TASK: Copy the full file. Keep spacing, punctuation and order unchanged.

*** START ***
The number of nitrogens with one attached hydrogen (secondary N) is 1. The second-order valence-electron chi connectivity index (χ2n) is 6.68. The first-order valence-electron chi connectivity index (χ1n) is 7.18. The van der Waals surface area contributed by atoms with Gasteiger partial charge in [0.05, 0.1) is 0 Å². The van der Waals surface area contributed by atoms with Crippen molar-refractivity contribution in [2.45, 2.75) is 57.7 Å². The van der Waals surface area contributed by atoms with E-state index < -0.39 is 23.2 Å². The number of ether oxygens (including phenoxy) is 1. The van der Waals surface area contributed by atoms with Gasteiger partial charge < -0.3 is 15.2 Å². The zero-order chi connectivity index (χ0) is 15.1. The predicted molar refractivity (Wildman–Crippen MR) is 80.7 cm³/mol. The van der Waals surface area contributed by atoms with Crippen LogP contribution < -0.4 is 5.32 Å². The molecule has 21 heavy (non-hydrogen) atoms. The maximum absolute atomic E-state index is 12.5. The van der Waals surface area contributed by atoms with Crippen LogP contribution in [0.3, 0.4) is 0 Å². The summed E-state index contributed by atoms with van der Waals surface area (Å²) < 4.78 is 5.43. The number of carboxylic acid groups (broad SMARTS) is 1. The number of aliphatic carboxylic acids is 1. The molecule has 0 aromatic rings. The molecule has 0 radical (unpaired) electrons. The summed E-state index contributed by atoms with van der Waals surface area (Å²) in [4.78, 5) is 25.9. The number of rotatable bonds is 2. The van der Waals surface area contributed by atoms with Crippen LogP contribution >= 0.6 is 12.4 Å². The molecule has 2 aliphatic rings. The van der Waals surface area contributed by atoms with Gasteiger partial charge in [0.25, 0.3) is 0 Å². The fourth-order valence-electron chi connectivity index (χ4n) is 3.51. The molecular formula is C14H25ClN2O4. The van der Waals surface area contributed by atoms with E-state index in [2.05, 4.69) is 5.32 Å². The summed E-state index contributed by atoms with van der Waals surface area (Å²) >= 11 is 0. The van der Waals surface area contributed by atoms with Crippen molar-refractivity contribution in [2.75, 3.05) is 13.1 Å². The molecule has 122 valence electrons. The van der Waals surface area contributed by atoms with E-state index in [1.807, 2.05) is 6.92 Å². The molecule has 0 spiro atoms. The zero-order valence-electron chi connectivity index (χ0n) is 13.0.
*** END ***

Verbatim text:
The number of nitrogens with one attached hydrogen (secondary N) is 1. The second-order valence-electron chi connectivity index (χ2n) is 6.68. The first-order valence-electron chi connectivity index (χ1n) is 7.18. The van der Waals surface area contributed by atoms with Gasteiger partial charge in [0.05, 0.1) is 0 Å². The van der Waals surface area contributed by atoms with Crippen molar-refractivity contribution in [2.45, 2.75) is 57.7 Å². The van der Waals surface area contributed by atoms with E-state index < -0.39 is 23.2 Å². The number of ether oxygens (including phenoxy) is 1. The van der Waals surface area contributed by atoms with Gasteiger partial charge < -0.3 is 15.2 Å². The zero-order chi connectivity index (χ0) is 15.1. The predicted molar refractivity (Wildman–Crippen MR) is 80.7 cm³/mol. The van der Waals surface area contributed by atoms with Crippen LogP contribution < -0.4 is 5.32 Å². The molecule has 21 heavy (non-hydrogen) atoms. The maximum absolute atomic E-state index is 12.5. The van der Waals surface area contributed by atoms with Crippen LogP contribution in [0.3, 0.4) is 0 Å². The summed E-state index contributed by atoms with van der Waals surface area (Å²) < 4.78 is 5.43. The number of carboxylic acid groups (broad SMARTS) is 1. The number of aliphatic carboxylic acids is 1. The molecule has 0 aromatic rings. The molecule has 0 radical (unpaired) electrons. The summed E-state index contributed by atoms with van der Waals surface area (Å²) in [4.78, 5) is 25.9. The number of rotatable bonds is 2. The van der Waals surface area contributed by atoms with Crippen LogP contribution >= 0.6 is 12.4 Å². The molecule has 2 aliphatic rings. The van der Waals surface area contributed by atoms with Gasteiger partial charge in [0.25, 0.3) is 0 Å². The fourth-order valence-electron chi connectivity index (χ4n) is 3.51. The molecular formula is C14H25ClN2O4. The van der Waals surface area contributed by atoms with E-state index in [2.05, 4.69) is 5.32 Å². The summed E-state index contributed by atoms with van der Waals surface area (Å²) >= 11 is 0. The van der Waals surface area contributed by atoms with Crippen molar-refractivity contribution in [2.75, 3.05) is 13.1 Å². The molecule has 122 valence electrons. The van der Waals surface area contributed by atoms with E-state index in [1.807, 2.05) is 6.92 Å². The molecule has 0 spiro atoms. The zero-order valence-electron chi connectivity index (χ0n) is 13.0.